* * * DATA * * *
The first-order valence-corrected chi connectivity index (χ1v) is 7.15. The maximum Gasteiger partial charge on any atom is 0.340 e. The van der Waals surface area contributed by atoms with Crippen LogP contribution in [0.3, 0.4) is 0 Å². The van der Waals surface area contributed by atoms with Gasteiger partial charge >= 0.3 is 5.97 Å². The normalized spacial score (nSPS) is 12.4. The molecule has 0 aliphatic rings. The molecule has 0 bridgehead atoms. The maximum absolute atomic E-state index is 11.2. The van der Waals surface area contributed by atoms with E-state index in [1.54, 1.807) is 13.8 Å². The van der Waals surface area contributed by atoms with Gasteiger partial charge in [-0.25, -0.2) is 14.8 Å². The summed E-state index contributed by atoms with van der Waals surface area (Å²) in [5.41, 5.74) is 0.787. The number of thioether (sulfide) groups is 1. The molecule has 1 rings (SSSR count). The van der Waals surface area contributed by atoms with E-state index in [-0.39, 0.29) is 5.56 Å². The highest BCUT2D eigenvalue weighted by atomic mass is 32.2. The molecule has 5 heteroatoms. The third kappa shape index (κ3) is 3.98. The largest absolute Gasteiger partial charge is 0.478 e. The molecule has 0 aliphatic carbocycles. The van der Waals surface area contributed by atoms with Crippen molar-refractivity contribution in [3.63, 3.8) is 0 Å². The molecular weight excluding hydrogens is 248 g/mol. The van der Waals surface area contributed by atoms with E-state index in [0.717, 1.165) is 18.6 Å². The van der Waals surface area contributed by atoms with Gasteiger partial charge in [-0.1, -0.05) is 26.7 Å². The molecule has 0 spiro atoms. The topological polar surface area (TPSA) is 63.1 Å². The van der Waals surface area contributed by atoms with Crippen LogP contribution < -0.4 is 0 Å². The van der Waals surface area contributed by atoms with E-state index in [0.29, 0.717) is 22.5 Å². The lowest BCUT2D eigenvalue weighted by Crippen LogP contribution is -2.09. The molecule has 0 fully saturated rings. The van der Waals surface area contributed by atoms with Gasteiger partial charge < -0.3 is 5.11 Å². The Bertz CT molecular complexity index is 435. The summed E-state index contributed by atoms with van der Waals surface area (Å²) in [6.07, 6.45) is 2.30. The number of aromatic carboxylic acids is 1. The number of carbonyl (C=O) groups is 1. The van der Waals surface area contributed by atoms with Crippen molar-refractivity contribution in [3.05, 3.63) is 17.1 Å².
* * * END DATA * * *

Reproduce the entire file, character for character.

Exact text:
The first-order valence-corrected chi connectivity index (χ1v) is 7.15. The maximum Gasteiger partial charge on any atom is 0.340 e. The van der Waals surface area contributed by atoms with Crippen LogP contribution in [0.3, 0.4) is 0 Å². The van der Waals surface area contributed by atoms with Gasteiger partial charge >= 0.3 is 5.97 Å². The normalized spacial score (nSPS) is 12.4. The molecule has 0 aliphatic rings. The molecule has 0 bridgehead atoms. The maximum absolute atomic E-state index is 11.2. The van der Waals surface area contributed by atoms with E-state index in [1.54, 1.807) is 13.8 Å². The van der Waals surface area contributed by atoms with Gasteiger partial charge in [-0.25, -0.2) is 14.8 Å². The summed E-state index contributed by atoms with van der Waals surface area (Å²) in [5.41, 5.74) is 0.787. The number of thioether (sulfide) groups is 1. The molecule has 1 rings (SSSR count). The van der Waals surface area contributed by atoms with E-state index in [-0.39, 0.29) is 5.56 Å². The highest BCUT2D eigenvalue weighted by atomic mass is 32.2. The molecule has 5 heteroatoms. The third kappa shape index (κ3) is 3.98. The largest absolute Gasteiger partial charge is 0.478 e. The molecule has 0 aliphatic carbocycles. The van der Waals surface area contributed by atoms with Crippen molar-refractivity contribution in [3.63, 3.8) is 0 Å². The molecular weight excluding hydrogens is 248 g/mol. The van der Waals surface area contributed by atoms with E-state index in [0.717, 1.165) is 18.6 Å². The van der Waals surface area contributed by atoms with Gasteiger partial charge in [-0.1, -0.05) is 26.7 Å². The molecule has 0 spiro atoms. The topological polar surface area (TPSA) is 63.1 Å². The van der Waals surface area contributed by atoms with Crippen LogP contribution < -0.4 is 0 Å². The van der Waals surface area contributed by atoms with E-state index in [0.29, 0.717) is 22.5 Å². The lowest BCUT2D eigenvalue weighted by Crippen LogP contribution is -2.09. The molecule has 0 fully saturated rings. The van der Waals surface area contributed by atoms with Gasteiger partial charge < -0.3 is 5.11 Å². The Bertz CT molecular complexity index is 435. The summed E-state index contributed by atoms with van der Waals surface area (Å²) in [6.07, 6.45) is 2.30. The number of aromatic carboxylic acids is 1. The number of carbonyl (C=O) groups is 1. The van der Waals surface area contributed by atoms with Crippen molar-refractivity contribution in [3.05, 3.63) is 17.1 Å².